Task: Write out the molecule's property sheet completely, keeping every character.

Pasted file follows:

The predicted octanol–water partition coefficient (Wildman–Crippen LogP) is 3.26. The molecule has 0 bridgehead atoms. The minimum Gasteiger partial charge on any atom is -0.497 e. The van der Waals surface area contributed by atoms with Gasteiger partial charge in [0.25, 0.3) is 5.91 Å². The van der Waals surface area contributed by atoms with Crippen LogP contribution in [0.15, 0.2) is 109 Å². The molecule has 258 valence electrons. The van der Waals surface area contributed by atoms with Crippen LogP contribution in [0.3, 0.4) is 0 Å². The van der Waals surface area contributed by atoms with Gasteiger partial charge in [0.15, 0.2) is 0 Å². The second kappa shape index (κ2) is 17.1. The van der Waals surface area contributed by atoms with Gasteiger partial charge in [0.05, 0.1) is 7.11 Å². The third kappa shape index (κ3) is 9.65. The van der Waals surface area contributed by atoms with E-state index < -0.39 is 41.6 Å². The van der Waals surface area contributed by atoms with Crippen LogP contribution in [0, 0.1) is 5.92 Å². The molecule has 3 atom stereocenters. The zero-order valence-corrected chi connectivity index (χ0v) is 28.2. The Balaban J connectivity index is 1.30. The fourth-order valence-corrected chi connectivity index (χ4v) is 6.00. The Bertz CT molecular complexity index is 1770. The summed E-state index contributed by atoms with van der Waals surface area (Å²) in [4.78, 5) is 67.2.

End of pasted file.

The predicted octanol–water partition coefficient (Wildman–Crippen LogP) is 3.26. The molecule has 0 bridgehead atoms. The minimum Gasteiger partial charge on any atom is -0.497 e. The van der Waals surface area contributed by atoms with Gasteiger partial charge in [0.25, 0.3) is 5.91 Å². The van der Waals surface area contributed by atoms with Crippen LogP contribution in [0.15, 0.2) is 109 Å². The molecule has 258 valence electrons. The van der Waals surface area contributed by atoms with Crippen LogP contribution in [0.3, 0.4) is 0 Å². The van der Waals surface area contributed by atoms with Gasteiger partial charge in [0.15, 0.2) is 0 Å². The second kappa shape index (κ2) is 17.1. The van der Waals surface area contributed by atoms with Gasteiger partial charge in [0.05, 0.1) is 7.11 Å². The third kappa shape index (κ3) is 9.65. The van der Waals surface area contributed by atoms with E-state index < -0.39 is 41.6 Å². The van der Waals surface area contributed by atoms with Crippen LogP contribution in [0, 0.1) is 5.92 Å². The molecule has 3 atom stereocenters. The zero-order valence-corrected chi connectivity index (χ0v) is 28.2. The Balaban J connectivity index is 1.30. The fourth-order valence-corrected chi connectivity index (χ4v) is 6.00. The Bertz CT molecular complexity index is 1770. The summed E-state index contributed by atoms with van der Waals surface area (Å²) in [4.78, 5) is 67.2.